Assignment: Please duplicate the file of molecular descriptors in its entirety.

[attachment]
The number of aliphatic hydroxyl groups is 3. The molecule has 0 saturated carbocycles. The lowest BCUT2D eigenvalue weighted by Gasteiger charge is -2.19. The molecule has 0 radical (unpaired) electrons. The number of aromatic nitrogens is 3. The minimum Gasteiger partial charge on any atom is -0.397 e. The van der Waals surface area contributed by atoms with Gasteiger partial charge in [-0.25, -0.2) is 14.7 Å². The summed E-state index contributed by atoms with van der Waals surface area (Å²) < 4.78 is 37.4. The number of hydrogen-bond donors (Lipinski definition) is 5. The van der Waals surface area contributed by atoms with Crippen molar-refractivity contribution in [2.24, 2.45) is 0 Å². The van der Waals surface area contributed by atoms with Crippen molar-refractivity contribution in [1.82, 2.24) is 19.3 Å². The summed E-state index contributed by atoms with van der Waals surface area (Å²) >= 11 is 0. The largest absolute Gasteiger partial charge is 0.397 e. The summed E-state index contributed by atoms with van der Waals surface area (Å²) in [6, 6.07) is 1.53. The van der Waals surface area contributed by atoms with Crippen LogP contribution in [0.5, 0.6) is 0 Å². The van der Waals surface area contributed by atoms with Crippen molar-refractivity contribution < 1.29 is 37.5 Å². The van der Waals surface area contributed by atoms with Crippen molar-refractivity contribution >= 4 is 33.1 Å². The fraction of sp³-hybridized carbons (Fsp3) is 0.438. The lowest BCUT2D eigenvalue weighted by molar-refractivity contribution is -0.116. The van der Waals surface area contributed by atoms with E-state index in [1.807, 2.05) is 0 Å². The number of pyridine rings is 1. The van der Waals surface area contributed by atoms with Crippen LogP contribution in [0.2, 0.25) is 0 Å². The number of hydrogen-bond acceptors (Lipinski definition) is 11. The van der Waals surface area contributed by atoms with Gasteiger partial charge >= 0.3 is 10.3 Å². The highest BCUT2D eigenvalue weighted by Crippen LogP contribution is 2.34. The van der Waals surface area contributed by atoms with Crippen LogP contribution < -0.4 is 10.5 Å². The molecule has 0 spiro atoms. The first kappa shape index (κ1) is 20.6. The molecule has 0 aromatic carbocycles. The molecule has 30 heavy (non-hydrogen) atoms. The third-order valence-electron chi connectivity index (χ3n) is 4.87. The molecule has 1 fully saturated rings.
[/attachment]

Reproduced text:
The number of aliphatic hydroxyl groups is 3. The molecule has 0 saturated carbocycles. The lowest BCUT2D eigenvalue weighted by Gasteiger charge is -2.19. The molecule has 0 radical (unpaired) electrons. The number of aromatic nitrogens is 3. The minimum Gasteiger partial charge on any atom is -0.397 e. The van der Waals surface area contributed by atoms with Gasteiger partial charge in [-0.25, -0.2) is 14.7 Å². The summed E-state index contributed by atoms with van der Waals surface area (Å²) < 4.78 is 37.4. The number of hydrogen-bond donors (Lipinski definition) is 5. The van der Waals surface area contributed by atoms with Crippen molar-refractivity contribution in [2.24, 2.45) is 0 Å². The van der Waals surface area contributed by atoms with Crippen molar-refractivity contribution in [1.82, 2.24) is 19.3 Å². The summed E-state index contributed by atoms with van der Waals surface area (Å²) >= 11 is 0. The largest absolute Gasteiger partial charge is 0.397 e. The summed E-state index contributed by atoms with van der Waals surface area (Å²) in [6, 6.07) is 1.53. The van der Waals surface area contributed by atoms with Crippen LogP contribution in [0.5, 0.6) is 0 Å². The van der Waals surface area contributed by atoms with Crippen molar-refractivity contribution < 1.29 is 37.5 Å². The van der Waals surface area contributed by atoms with Crippen molar-refractivity contribution >= 4 is 33.1 Å². The fraction of sp³-hybridized carbons (Fsp3) is 0.438. The lowest BCUT2D eigenvalue weighted by molar-refractivity contribution is -0.116. The van der Waals surface area contributed by atoms with E-state index in [1.807, 2.05) is 0 Å². The number of pyridine rings is 1. The van der Waals surface area contributed by atoms with Crippen LogP contribution in [0.2, 0.25) is 0 Å². The number of hydrogen-bond acceptors (Lipinski definition) is 11. The van der Waals surface area contributed by atoms with Gasteiger partial charge >= 0.3 is 10.3 Å². The highest BCUT2D eigenvalue weighted by Crippen LogP contribution is 2.34. The van der Waals surface area contributed by atoms with Crippen LogP contribution < -0.4 is 10.5 Å². The molecule has 0 spiro atoms. The first kappa shape index (κ1) is 20.6. The molecule has 0 aromatic carbocycles. The molecule has 30 heavy (non-hydrogen) atoms. The third-order valence-electron chi connectivity index (χ3n) is 4.87. The molecule has 1 fully saturated rings.